After taking my first boater safety course I knew I would be taking more, and outfitting Mahalo with a substantial first aid kit.
We first determined that this storage area under the salon settee would be perfect. It only takes about 5 seconds to open it up. Although I put the defibrillator there just for this picture, it is in an even more accessible spot in the salon.
Conversing with our son who is an EMT we began with a purchased kit from Amazon. It came in a big bag with a million pockets. In a real emergency with all the stress, it would be difficult to figure out where something is that we need.
After we got the kit, we took his recommendations of items to add, which we did.
Then last year my brother, the surgeon, came on board for a week. One morning we pulled everything out. His suggestion was to separate them by the kind of treatment required. I.e. burns, bleeding, fractures/sprains, general sea sickness, this kind of thing. So we have the bins and boxes organized that way now.
And he suggested about 25 additional items. We acquired those. My brother suggested various meds we ought to have, but he can't prescribe them because he's not a WA resident. I went to my own GP with the list and was ready for the discussion that these aren't for personal use (!), unless medically necessary. He was understanding and helpful.
I know I should have a complete list of everything in there, hopefully I'll get to that.
Debbie and I took a CPR/AED class, along with several first aid classes, that were boating oriented. We have also been briefed on how to work with the CG and other first responders in a medical emergency. Did you know the CG has a flight surgeon at the ready 24/7? If you can get VHF to your local CG, they will set up a relay with the flight surgeon.
Of course I hope we don't have to use any of these items, but hopefully we are ready if that time comes.
One of our local artists is Patti Brown. She does a type of art we find very appealing. In addition to wall art she creates a variety of trays. When we saw this beauty at a recent show of hers, we knew it would be perfect for Mahalo.
Here is her website: liquidcells.com/
Mahalo has an induction cooktop. Cooks fast and is a breeze to clean up. But I often find myself needing to start a generator just to use the cooktop. So I got this nifty portable induction cooktop, which can be powered by the inverter.
There are smaller, low profile units. But reviewers said they had loud fans. And I don't want one where a pan is going to hang over or cover the controls.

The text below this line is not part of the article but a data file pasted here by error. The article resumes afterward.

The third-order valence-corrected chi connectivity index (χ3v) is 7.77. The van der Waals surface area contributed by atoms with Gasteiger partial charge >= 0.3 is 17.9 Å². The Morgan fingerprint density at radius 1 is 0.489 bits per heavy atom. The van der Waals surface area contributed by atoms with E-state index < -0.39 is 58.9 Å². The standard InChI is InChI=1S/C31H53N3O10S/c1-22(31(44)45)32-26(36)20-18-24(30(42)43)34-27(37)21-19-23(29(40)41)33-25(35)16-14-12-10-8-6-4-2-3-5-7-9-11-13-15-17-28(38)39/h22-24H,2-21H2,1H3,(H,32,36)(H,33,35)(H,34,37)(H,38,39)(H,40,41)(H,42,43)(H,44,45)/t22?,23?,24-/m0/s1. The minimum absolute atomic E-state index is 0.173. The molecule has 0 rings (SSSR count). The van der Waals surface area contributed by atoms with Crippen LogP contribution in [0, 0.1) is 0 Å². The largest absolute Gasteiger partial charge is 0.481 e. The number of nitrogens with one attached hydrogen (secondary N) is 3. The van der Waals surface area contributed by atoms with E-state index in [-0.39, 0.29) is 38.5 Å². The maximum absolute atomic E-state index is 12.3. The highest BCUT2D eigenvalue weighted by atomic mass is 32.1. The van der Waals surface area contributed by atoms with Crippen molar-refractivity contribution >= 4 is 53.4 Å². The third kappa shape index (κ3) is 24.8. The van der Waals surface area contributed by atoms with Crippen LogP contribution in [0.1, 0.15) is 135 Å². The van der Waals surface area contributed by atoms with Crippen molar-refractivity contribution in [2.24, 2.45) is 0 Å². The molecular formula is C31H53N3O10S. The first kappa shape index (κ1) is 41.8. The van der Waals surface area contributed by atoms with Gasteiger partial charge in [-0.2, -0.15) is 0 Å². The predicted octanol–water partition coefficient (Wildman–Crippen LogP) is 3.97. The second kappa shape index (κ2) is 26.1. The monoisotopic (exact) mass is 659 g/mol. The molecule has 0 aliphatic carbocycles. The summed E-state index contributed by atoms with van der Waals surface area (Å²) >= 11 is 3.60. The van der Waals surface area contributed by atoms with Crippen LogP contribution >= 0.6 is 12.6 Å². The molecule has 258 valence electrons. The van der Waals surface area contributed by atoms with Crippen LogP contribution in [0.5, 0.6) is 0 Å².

This would also be useful for people with smaller inverters. You can set the wattage used!
Another bonus is being able to take it up to the flybridge, where I have plenty of electrical sockets. Like if I want to boil some corn to go with whatever we are bbq'ing, it's very convenient. Like most things, got it on Amazon!
It's Thanksgiving week here in the USA. Holiday greetings to all my fellow cruisers out there.
The guy that supplied our tender also supplied ratcheting tie down straps for it. And these ratchets are wretched! I always feel like they are going to tear my hands up when I'm trying to use them, especially loosening them.
Welcome to Mahalo, you strapping beauties (on the right). That's how to do it! There are heavy plastic where you need to touch the units. Nice wide grips. Look at those pathetic ones on the left. I bet in an emergency I couldn't even get them loose!
I got the carabiner version, because why not? Even if they got a little loose they still cannot fall off. Plus they will stay attached to Mahalo when the tender is in the water. I trimmed off some extra material, now I'm set! American made to boot!
Get yours on Amazon with this link!
Okay, so a minor blog post, minor project.
There are a few places on Mahalo where I need a ladder. I found a really nice on at Home Depot, light but really sturdy. I like these ones with the really deep steps.
Looking around the lazarette I noticed that this corner would be ideal. There is a storage area behind where the ladder is now, but at the moment I just keep the oil diapers in there, so I don't access them often. I did some thinking about how to mount the ladder. I decided I really didn't want to drill any holes in the walls.
Then I remembered I had some of these 3M Command hooks. Really cool product. When applied, they have strength in the direction of the pull. But you can remove them by pushing the opposite direction and they don't leave any mark behind.
I had also bought a supply of shock cord, the bull nose rings and the special pliers to crimp the rings. Make your own shock cord! Good stuff.